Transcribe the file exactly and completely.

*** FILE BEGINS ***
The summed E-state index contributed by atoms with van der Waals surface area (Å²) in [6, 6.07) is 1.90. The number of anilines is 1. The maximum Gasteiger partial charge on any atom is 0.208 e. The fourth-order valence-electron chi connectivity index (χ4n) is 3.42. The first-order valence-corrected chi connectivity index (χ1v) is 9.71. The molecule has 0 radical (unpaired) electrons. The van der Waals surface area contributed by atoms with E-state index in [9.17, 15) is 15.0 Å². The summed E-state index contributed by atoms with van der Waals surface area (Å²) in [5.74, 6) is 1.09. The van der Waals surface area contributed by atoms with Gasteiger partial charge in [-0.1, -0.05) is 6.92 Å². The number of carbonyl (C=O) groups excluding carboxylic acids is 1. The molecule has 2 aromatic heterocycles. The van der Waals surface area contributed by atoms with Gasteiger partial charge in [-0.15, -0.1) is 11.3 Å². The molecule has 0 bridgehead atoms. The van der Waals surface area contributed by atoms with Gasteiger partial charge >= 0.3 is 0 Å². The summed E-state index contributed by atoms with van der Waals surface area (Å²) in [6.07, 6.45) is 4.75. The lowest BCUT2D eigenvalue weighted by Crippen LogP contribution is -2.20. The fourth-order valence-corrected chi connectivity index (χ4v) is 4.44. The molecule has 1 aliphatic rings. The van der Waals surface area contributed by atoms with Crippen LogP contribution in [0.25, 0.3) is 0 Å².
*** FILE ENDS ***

The summed E-state index contributed by atoms with van der Waals surface area (Å²) in [6, 6.07) is 1.90. The number of anilines is 1. The maximum Gasteiger partial charge on any atom is 0.208 e. The fourth-order valence-electron chi connectivity index (χ4n) is 3.42. The first-order valence-corrected chi connectivity index (χ1v) is 9.71. The molecule has 0 radical (unpaired) electrons. The van der Waals surface area contributed by atoms with E-state index in [9.17, 15) is 15.0 Å². The summed E-state index contributed by atoms with van der Waals surface area (Å²) in [5.74, 6) is 1.09. The van der Waals surface area contributed by atoms with Gasteiger partial charge in [-0.1, -0.05) is 6.92 Å². The number of carbonyl (C=O) groups excluding carboxylic acids is 1. The molecule has 2 aromatic heterocycles. The van der Waals surface area contributed by atoms with Gasteiger partial charge in [-0.15, -0.1) is 11.3 Å². The molecule has 0 bridgehead atoms. The van der Waals surface area contributed by atoms with Gasteiger partial charge >= 0.3 is 0 Å². The summed E-state index contributed by atoms with van der Waals surface area (Å²) in [6.07, 6.45) is 4.75. The lowest BCUT2D eigenvalue weighted by Crippen LogP contribution is -2.20. The fourth-order valence-corrected chi connectivity index (χ4v) is 4.44. The molecule has 1 aliphatic rings. The van der Waals surface area contributed by atoms with Crippen LogP contribution in [0.25, 0.3) is 0 Å².